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Works by Euripides
Pages of Heracles

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knees. What hope or way of salvation art thou now devising, old friend?
for to thee I look. We can never steal beyond the boundaries of the
land unseen, for there is too strict a watch set on us at every outlet,
nor have we any longer hopes of safety in our friends. Whatever thy
scheme is, declare it, lest our death be made ready, while we are
only prolonging the time, powerless to escape.
AMPHITRYON 'Tis by no means easy, my daughter, to give one's earnest
advice on such matters easily, without weary thought.
MEGARA Dost need a further taste of grief, or cling so fast to life?
AMPHITRYON Yes, I love this life, and cling to its hopes.
MEGARA So do I; but it boots not to expect the unexpected, old friend.
AMPHITRYON In these delays is left the only cure for our evils.
MEGARA 'Tis the pain of that interval I feel so.
AMPHITRYON Daughter, there may yet be a happy escape from present
troubles for me and thee; my son, thy husband, may yet arrive. So
calm thyself, and wipe those tears from thy children's eyes, and soothe
them with soft words, inventing a tale to delude them, piteous though
such fraud be. Yea, for men's misfortunes ofttimes flag, and the stormy
wind doth not always blow so strong, nor are the prosperous ever so;
for all things change, making way for each other. The bravest man
is he who relieth ever on his hopes, but despair is the mark of a
coward. (The CHORUS OF OLD MEN OF THEBES enters.)
CHORUS (chanting, strophe)
To the sheltering roof, to the old man's couch, leaning on my staff
have I set forth, chanting a plaintive dirge like some bird grown
grey, I that am but a voice and nothing more, a fancy bred of the
visions of sleep by night, palsied with age, yet meaning kindly. All
hail! ye orphaned babes! all hail, old friend thou too, -unhappy mother,
wailing for thy husband in the halls of Hades!
Faint not too soon upon your way, nor let your limbs grow weary,
even as a colt beneath the yoke grows weary as he mounts some stony
hill, dragging the weight of a wheeled car. Take hold of hand or robe,
whoso feels his footsteps falter. Old friend, escort another like
thyself, who erst amid his toiling peers in the days of our youth
would take his place beside thee, no blot upon his country's glorious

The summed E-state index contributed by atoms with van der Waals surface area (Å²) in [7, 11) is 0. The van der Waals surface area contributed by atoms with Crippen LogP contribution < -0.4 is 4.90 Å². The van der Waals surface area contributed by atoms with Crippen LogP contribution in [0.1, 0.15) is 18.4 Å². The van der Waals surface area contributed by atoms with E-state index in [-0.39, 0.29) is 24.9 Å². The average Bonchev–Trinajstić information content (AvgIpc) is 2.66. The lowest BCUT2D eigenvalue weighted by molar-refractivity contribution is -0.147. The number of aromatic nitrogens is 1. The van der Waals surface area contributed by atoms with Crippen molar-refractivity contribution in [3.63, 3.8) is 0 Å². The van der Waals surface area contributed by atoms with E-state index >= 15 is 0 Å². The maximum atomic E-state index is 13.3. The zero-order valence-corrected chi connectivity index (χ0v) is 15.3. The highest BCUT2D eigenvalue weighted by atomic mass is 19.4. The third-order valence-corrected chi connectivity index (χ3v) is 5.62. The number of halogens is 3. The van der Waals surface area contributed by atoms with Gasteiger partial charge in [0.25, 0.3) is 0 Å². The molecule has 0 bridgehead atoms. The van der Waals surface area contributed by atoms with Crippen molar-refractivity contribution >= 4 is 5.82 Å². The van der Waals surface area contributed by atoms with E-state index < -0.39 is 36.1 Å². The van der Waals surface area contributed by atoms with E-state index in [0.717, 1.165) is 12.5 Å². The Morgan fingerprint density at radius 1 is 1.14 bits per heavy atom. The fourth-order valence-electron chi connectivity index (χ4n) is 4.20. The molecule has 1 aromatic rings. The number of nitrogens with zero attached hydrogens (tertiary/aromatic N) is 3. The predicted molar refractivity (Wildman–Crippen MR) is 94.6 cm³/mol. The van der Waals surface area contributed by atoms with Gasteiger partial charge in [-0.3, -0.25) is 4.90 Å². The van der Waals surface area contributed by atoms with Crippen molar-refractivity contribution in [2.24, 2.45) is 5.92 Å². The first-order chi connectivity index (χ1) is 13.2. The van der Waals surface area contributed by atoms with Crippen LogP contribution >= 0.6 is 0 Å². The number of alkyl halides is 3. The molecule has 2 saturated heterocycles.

See, how like their father's sternly flash these children's eyes!
Misfortune, God wot, hath not failed his children, nor yet hath his
comeliness been denied them. O Hellas! if thou lose these, of what
allies wilt thou rob thyself!
LEADER OF THE CHORUS But I see Lycus, the ruler of this land, drawing
near the house. (Lycus and his attendants enter.)
LYCUS One question, if I may, to this father of Heracles and his
wife; and certainly as your lord and master I have a right to put
what questions choose. How long do ye seek to prolong your lives?
What hope, what succour do ye see to save you from death? Do you trust
that these children's father, who lies dead in the halls of Hades,
will return? How unworthily ye show your sorrow at having to die,
thou (to AMPHITRYON) after thy idle boasts, scattered broadcast
through Hellas, that Zeus was partner in thy marriage-bed and there
begat a new god; and thou (to MEGARA) after calling thyself the
wife of so peerless a lord.
After all, what was the fine exploit thy husband achieved, if he did
kil a hydra in a marsh or that monster of Nemea? which he caught in
a snare, for all he says he strangled it to death in his arms. Are
these your weapons for the hard struggle? Is it for this then that
Heracles' children should be spared? a man who has won a reputation
for valour in his contests with beasts, in all else a weakling; who
ne'er buckled shield to arm nor faced the spear, but with a bow, that
coward's weapon, was ever ready to run away. Archery is no test of
manly bravery; no! he is a man who keeps his post in the ranks and
steadily faces the swift wound the spear may plough. My policy, again,
old man, shows no reckless cruelty, but caution; for I am well aware

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